My Thoughts. . .

Friday, 02-18-2022

Sometime later Paul said to Barnabas, ‘Let us go back and visit the brothers in all the towns where we preached the word of the Lord and see how they are doing.’  Barnabas wanted to take John, also called Mark, with them, but Paul did not think it wise to take him, because he had deserted them in Pamphylia and had not continued with them in the work.  They had such a sharp disagreement that they parted company.  Barnabas took Mark and sailed for Cyprus, but Paul chose Silas and left, . . . He went through Syria and Cilicia, strengthening the churches” (Acts 15:36-41).

Can you imagine two Christian evangelist having a “sharp disagreement” (contention, KJV) between them resulting in them “parting company.”  Remember, Barnabas went to Saul who was a new convert and got him to work with him in Antioch where they taught a “great number” of people (Acts 11:22-24).  That work and relationship ended with this disagreement.  Barnabas wanted to take John Mark, who was related to him, with them to evangelize.  Paul adamantly opposed that plan.  Why?  Mark had left them prematurely on their first missionary journey (Acts 12:24; 13:13).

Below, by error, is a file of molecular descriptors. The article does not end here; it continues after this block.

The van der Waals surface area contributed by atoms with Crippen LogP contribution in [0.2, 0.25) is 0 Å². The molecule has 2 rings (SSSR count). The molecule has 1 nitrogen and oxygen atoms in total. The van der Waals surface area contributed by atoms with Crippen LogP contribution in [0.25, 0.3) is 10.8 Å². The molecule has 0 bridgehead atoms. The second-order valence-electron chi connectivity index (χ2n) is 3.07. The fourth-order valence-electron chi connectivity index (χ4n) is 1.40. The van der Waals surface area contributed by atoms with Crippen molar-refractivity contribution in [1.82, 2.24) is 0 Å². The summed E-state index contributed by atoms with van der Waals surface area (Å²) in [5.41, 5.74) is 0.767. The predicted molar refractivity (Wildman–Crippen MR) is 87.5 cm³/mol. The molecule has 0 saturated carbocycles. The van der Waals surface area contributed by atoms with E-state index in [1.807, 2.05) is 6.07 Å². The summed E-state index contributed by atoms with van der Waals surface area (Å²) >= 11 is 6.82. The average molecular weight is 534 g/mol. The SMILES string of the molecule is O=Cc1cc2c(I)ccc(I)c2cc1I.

The expression “sharp disagreement/contention” is from the Greek word paroxysm meaning to “dispute in anger, be contentious, or to provoke or stir up.”  Luke adds the word “sharp” to this word.  It is not a conversation where Barnabas says, “Let’s take my relative Mark with us on our planned tour” with Paul responding, “Mark is an excellent choice, but I’ve already asked Silas.”  The words “sharp” and “dispute in anger” indicates these two were poles apart on who would accompany them.  Paul had no confidence in Mark.  It ended with Paul taking Silas and going one direction while Barnabas took John Mark and went in another.

God used both in their chosen direction, even though both believed the other was wrong while they were right.  Mark proved his worth because later Paul wrote to Timothy stating “Luke alone is with me. Get Mark and bring him with you; for he is very useful in serving me” (2 Timothy 4:11).  Barnabas gave Mark the opportunity to prove himself.   Paul’s refusal to give Mark a “second chance” could have forever soured their relationship.  Paul could have stood by his decision and refused to recognize Mark’s worth as an evangelist or writer.  Not too much is recorded about Barnabas after this episode but look at the world of good he did by encouraging Mark.  Without that support, Mark may not have been used by the Holy Spirit to write the Gospel of Mark. How often do we destroy a friendship or work-related relationship due to anger or having the wrong impression?